Our toddler classrooms are made up mostly of Practical Life materials, with many “pre-Montessori” materials that are typically used for toddlers even in non-Montessori settings (i.e. puzzles, stringing beads, etc.). Cultural lessons are presented during the morning Circle Time and include learning about weather, the calendar, and basic names of objects in the classroom, in nature, and in the home. Our toddlers are taught to put away their belongings, eat independently and drink from an open-faced cup, and clean up after themselves. Our students quickly take on an “I can do it” attitude as they settle into the learning environment and work with a variety of educational materials designed just for them.
The toddler program at our school focuses on social interaction with other children; development of language, practical life skills (to include toilet learning in Toddler 2), fine and gross motor coordination, and artistic expression through a variety of art, music and movement activities. This curriculum in the Toddler 1 and Toddler 2 classrooms prepare students for advancement to the Primary class, which we call The Children’s House.
Our school day begins promptly at 8:30 a.m., and a typical day in our Toddler Class consists of a morning Circle Time, morning snack, the Montessori Work Cycle, outdoor time, lunch, nap/rest period, afternoon snack, and then the afternoon Enrichment Activity. The school day ends at 4:30 p.m. Care is available for children who arrive before 8:30 a.m. and those who remain with us after 4:30 p.m. Before Care activities consist of free play and socialization; however, there is a structured curriculum for the After Care program.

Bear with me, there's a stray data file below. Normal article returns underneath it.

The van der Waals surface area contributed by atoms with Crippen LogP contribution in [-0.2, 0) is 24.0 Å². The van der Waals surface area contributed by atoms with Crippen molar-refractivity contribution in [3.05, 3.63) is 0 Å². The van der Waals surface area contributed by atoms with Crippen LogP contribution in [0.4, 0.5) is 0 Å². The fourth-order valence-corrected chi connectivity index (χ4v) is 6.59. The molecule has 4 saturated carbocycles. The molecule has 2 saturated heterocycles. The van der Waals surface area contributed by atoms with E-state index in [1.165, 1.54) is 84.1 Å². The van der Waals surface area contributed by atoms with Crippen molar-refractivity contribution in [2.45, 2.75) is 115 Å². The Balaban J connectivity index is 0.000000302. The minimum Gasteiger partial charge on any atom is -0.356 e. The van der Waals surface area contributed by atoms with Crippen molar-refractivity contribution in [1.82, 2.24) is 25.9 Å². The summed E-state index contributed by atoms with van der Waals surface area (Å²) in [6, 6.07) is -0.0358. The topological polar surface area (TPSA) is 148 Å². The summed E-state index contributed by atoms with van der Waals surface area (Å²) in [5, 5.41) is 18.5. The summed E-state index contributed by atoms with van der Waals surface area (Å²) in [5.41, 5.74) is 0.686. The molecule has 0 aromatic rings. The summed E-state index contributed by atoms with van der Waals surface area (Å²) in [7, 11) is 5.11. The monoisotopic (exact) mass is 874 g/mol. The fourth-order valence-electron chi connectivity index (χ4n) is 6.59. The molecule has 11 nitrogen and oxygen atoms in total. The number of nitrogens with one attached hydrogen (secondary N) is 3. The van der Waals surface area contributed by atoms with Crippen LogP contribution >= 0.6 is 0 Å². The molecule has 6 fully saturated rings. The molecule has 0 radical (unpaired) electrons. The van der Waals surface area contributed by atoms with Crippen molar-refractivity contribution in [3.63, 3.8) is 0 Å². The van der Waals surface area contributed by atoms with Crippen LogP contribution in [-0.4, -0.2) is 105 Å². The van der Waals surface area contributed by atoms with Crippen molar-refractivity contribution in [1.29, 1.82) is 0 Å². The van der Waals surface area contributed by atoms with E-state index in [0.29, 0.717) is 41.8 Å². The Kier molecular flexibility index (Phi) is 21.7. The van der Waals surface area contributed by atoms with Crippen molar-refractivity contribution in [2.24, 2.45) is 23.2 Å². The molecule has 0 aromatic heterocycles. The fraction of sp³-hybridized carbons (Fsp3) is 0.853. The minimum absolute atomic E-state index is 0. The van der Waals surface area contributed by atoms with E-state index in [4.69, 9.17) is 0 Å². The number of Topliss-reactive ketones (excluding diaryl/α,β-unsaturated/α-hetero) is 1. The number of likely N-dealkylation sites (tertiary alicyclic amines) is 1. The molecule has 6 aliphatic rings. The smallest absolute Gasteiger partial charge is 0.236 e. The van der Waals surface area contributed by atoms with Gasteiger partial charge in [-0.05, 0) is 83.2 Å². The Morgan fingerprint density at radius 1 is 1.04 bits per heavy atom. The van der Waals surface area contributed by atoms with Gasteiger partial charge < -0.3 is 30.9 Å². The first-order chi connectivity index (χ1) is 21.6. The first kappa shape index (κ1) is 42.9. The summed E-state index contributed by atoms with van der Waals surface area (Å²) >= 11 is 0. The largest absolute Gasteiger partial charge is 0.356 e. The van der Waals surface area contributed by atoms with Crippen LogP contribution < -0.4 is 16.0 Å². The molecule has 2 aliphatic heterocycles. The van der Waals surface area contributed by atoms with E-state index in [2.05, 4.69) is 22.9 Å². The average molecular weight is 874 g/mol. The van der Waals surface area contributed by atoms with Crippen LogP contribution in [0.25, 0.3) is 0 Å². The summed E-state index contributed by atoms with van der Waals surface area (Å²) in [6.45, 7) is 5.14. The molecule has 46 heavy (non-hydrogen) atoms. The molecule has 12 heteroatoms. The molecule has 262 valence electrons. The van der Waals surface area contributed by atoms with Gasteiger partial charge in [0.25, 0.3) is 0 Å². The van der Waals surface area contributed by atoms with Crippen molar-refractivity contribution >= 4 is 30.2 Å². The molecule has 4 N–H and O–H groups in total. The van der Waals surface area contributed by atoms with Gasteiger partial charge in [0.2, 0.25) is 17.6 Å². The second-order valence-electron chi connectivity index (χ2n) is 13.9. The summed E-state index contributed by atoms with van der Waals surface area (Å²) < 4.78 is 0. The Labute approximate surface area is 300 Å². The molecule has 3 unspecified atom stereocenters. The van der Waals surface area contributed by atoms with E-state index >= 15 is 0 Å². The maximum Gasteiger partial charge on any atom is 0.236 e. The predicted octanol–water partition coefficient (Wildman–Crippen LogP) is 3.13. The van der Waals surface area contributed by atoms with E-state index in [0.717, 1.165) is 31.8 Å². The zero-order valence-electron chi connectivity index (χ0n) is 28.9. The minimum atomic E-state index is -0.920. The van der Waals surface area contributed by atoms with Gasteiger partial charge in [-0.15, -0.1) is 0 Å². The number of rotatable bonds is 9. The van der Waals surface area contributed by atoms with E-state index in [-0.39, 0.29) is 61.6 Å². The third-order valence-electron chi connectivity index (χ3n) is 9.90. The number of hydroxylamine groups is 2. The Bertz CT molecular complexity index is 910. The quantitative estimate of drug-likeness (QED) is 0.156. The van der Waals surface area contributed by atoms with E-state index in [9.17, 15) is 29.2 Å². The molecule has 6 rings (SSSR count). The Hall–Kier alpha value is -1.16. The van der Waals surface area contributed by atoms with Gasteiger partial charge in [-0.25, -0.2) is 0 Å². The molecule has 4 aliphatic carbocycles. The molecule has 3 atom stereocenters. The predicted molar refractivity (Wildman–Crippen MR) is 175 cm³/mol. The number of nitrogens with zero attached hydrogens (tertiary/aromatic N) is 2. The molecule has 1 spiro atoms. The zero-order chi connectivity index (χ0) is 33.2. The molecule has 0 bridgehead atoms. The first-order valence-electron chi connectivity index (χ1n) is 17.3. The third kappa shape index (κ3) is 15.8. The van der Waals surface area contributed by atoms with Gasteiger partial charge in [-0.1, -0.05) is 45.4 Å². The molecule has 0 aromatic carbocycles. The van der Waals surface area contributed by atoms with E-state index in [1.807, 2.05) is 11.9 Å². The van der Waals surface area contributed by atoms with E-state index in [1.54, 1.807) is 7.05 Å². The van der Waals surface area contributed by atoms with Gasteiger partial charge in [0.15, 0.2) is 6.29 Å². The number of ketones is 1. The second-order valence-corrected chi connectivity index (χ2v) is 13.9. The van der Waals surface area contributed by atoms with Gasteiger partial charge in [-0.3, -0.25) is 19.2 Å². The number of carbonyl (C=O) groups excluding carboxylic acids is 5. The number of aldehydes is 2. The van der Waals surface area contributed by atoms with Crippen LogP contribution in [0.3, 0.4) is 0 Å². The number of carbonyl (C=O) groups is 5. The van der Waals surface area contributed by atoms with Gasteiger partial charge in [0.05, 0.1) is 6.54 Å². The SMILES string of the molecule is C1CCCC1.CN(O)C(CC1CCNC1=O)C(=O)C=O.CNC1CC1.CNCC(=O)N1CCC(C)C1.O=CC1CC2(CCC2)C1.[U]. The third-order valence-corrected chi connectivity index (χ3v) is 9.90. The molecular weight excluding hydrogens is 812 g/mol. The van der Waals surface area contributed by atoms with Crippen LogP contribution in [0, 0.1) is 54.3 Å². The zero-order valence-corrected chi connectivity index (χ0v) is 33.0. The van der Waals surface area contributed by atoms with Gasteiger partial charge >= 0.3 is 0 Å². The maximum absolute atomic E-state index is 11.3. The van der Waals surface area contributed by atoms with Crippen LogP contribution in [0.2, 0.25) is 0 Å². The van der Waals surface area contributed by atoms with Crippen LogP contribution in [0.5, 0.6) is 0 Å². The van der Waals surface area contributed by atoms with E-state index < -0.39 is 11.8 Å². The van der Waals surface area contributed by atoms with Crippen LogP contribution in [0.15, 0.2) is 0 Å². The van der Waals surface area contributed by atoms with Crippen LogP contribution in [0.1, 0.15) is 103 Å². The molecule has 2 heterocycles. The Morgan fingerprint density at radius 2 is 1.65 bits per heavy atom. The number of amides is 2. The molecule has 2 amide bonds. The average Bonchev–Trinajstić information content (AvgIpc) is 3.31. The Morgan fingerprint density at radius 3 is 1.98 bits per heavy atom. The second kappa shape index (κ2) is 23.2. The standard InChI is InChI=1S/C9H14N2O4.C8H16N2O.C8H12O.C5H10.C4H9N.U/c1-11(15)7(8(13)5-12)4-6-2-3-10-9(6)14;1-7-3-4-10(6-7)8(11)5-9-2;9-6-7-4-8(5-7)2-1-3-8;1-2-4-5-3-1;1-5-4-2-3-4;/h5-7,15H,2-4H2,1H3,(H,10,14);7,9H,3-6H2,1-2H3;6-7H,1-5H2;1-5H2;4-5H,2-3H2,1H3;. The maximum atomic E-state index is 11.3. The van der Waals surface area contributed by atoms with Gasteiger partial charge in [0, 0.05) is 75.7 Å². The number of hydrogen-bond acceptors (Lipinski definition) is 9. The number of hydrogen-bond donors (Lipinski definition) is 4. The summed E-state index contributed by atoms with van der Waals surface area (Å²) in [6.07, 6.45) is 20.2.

Our toddler curriculum works to further refine gross and fine motor skills, as well as language skills; however, in the toddler program, we begin to introduce Spanish as a part of the language curriculum and introduce lessons in practical life, sensorial, culture (social studies and geography), math (counting and number recognition), science, and the arts (art, music, cooking, gardening). This is the age of independence, and our Transition and Pre-Primary teachers’ main objective is to encourage independence.
Children in this classroom are very capable of doing things themselves, and we encourage them to do so. Dramatic play is incorporated into the classwork, and there is a quiet place for students to read as well. The materials are refreshed regularly and routines are established early on to keep the students engaged and focused while at school. Lastly, the students in our toddler program are taught how to properly clean up after themselves. The teachers guide them in clean-up activities but are mindful not to clean up for them.